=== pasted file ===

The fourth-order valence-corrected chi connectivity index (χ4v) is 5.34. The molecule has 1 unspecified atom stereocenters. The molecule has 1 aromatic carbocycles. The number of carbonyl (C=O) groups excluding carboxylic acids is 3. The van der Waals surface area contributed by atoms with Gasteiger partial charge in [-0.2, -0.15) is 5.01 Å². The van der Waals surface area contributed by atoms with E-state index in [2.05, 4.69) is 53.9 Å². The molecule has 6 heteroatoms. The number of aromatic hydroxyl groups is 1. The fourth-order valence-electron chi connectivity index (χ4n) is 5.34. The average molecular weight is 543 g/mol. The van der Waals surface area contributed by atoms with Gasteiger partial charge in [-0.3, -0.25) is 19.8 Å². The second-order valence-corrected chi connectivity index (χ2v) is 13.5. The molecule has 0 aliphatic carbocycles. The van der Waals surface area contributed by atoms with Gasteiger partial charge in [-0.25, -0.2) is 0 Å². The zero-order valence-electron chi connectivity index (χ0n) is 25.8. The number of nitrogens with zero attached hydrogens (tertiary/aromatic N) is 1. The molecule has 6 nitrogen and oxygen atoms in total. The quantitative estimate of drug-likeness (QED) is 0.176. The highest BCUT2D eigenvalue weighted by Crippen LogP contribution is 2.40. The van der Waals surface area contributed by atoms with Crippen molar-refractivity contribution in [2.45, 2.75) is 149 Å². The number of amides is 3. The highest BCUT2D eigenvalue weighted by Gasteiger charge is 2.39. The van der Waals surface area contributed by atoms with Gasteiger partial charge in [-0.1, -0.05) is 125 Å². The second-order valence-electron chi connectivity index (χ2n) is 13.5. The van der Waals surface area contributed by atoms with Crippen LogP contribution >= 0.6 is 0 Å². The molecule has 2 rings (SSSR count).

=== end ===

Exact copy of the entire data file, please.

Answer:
The fourth-order valence-corrected chi connectivity index (χ4v) is 5.34. The molecule has 1 unspecified atom stereocenters. The molecule has 1 aromatic carbocycles. The number of carbonyl (C=O) groups excluding carboxylic acids is 3. The van der Waals surface area contributed by atoms with Gasteiger partial charge in [-0.2, -0.15) is 5.01 Å². The van der Waals surface area contributed by atoms with E-state index in [2.05, 4.69) is 53.9 Å². The molecule has 6 heteroatoms. The number of aromatic hydroxyl groups is 1. The fourth-order valence-electron chi connectivity index (χ4n) is 5.34. The average molecular weight is 543 g/mol. The van der Waals surface area contributed by atoms with Gasteiger partial charge in [-0.3, -0.25) is 19.8 Å². The second-order valence-corrected chi connectivity index (χ2v) is 13.5. The molecule has 0 aliphatic carbocycles. The van der Waals surface area contributed by atoms with Gasteiger partial charge in [-0.25, -0.2) is 0 Å². The zero-order valence-electron chi connectivity index (χ0n) is 25.8. The number of nitrogens with zero attached hydrogens (tertiary/aromatic N) is 1. The molecule has 6 nitrogen and oxygen atoms in total. The quantitative estimate of drug-likeness (QED) is 0.176. The highest BCUT2D eigenvalue weighted by Crippen LogP contribution is 2.40. The van der Waals surface area contributed by atoms with Crippen molar-refractivity contribution in [2.45, 2.75) is 149 Å². The number of amides is 3. The highest BCUT2D eigenvalue weighted by Gasteiger charge is 2.39. The van der Waals surface area contributed by atoms with Gasteiger partial charge in [-0.1, -0.05) is 125 Å². The second-order valence-electron chi connectivity index (χ2n) is 13.5. The van der Waals surface area contributed by atoms with Crippen LogP contribution >= 0.6 is 0 Å². The molecule has 2 rings (SSSR count).